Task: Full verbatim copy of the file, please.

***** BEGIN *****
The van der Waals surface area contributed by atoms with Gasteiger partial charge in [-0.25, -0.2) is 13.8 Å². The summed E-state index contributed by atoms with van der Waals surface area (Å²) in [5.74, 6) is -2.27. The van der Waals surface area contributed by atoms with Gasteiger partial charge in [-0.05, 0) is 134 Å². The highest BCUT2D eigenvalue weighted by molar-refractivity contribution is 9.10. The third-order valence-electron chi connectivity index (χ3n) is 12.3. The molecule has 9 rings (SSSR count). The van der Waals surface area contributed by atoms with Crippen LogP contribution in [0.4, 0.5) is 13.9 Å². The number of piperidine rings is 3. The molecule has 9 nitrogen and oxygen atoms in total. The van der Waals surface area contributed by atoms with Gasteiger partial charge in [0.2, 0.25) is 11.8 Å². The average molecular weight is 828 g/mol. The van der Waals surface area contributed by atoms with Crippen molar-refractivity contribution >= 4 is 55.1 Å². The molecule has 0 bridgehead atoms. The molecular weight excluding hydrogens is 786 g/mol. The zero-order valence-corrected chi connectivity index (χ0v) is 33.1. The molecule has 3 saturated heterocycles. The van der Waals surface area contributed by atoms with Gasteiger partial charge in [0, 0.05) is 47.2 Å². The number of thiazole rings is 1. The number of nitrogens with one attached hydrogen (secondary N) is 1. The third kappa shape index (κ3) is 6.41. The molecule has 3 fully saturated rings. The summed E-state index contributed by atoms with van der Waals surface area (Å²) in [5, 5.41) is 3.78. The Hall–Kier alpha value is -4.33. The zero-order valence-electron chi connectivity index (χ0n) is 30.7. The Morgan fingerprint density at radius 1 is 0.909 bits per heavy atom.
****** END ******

The van der Waals surface area contributed by atoms with Gasteiger partial charge in [-0.25, -0.2) is 13.8 Å². The summed E-state index contributed by atoms with van der Waals surface area (Å²) in [5.74, 6) is -2.27. The van der Waals surface area contributed by atoms with Gasteiger partial charge in [-0.05, 0) is 134 Å². The highest BCUT2D eigenvalue weighted by molar-refractivity contribution is 9.10. The third-order valence-electron chi connectivity index (χ3n) is 12.3. The molecule has 9 rings (SSSR count). The van der Waals surface area contributed by atoms with Crippen LogP contribution in [0.4, 0.5) is 13.9 Å². The number of piperidine rings is 3. The molecule has 9 nitrogen and oxygen atoms in total. The van der Waals surface area contributed by atoms with Gasteiger partial charge in [0.2, 0.25) is 11.8 Å². The average molecular weight is 828 g/mol. The van der Waals surface area contributed by atoms with Crippen molar-refractivity contribution >= 4 is 55.1 Å². The molecule has 0 bridgehead atoms. The molecular weight excluding hydrogens is 786 g/mol. The zero-order valence-corrected chi connectivity index (χ0v) is 33.1. The molecule has 3 saturated heterocycles. The van der Waals surface area contributed by atoms with Gasteiger partial charge in [0, 0.05) is 47.2 Å². The number of thiazole rings is 1. The number of nitrogens with one attached hydrogen (secondary N) is 1. The third kappa shape index (κ3) is 6.41. The molecule has 3 fully saturated rings. The summed E-state index contributed by atoms with van der Waals surface area (Å²) in [5, 5.41) is 3.78. The Hall–Kier alpha value is -4.33. The zero-order valence-electron chi connectivity index (χ0n) is 30.7. The Morgan fingerprint density at radius 1 is 0.909 bits per heavy atom.